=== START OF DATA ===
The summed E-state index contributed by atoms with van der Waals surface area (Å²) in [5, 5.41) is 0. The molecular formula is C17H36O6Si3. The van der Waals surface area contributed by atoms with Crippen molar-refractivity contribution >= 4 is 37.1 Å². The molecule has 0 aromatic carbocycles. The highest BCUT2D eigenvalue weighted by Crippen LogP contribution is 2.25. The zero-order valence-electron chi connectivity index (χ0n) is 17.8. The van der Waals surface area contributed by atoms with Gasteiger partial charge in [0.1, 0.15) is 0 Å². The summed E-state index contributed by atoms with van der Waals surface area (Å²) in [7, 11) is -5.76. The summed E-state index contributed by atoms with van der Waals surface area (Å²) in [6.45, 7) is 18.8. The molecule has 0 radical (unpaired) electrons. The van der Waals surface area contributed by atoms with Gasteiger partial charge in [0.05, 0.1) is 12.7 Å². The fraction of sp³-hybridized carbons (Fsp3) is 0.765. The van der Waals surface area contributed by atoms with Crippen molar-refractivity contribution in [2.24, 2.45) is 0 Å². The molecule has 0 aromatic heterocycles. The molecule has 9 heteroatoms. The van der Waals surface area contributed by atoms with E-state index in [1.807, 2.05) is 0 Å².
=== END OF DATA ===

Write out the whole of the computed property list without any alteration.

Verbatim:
The summed E-state index contributed by atoms with van der Waals surface area (Å²) in [5, 5.41) is 0. The molecular formula is C17H36O6Si3. The van der Waals surface area contributed by atoms with Crippen molar-refractivity contribution >= 4 is 37.1 Å². The molecule has 0 aromatic carbocycles. The highest BCUT2D eigenvalue weighted by Crippen LogP contribution is 2.25. The zero-order valence-electron chi connectivity index (χ0n) is 17.8. The van der Waals surface area contributed by atoms with Gasteiger partial charge in [0.1, 0.15) is 0 Å². The summed E-state index contributed by atoms with van der Waals surface area (Å²) in [7, 11) is -5.76. The summed E-state index contributed by atoms with van der Waals surface area (Å²) in [6.45, 7) is 18.8. The molecule has 0 radical (unpaired) electrons. The van der Waals surface area contributed by atoms with Gasteiger partial charge in [0.05, 0.1) is 12.7 Å². The fraction of sp³-hybridized carbons (Fsp3) is 0.765. The van der Waals surface area contributed by atoms with Crippen molar-refractivity contribution in [2.24, 2.45) is 0 Å². The molecule has 0 aromatic heterocycles. The molecule has 9 heteroatoms. The van der Waals surface area contributed by atoms with E-state index in [1.807, 2.05) is 0 Å².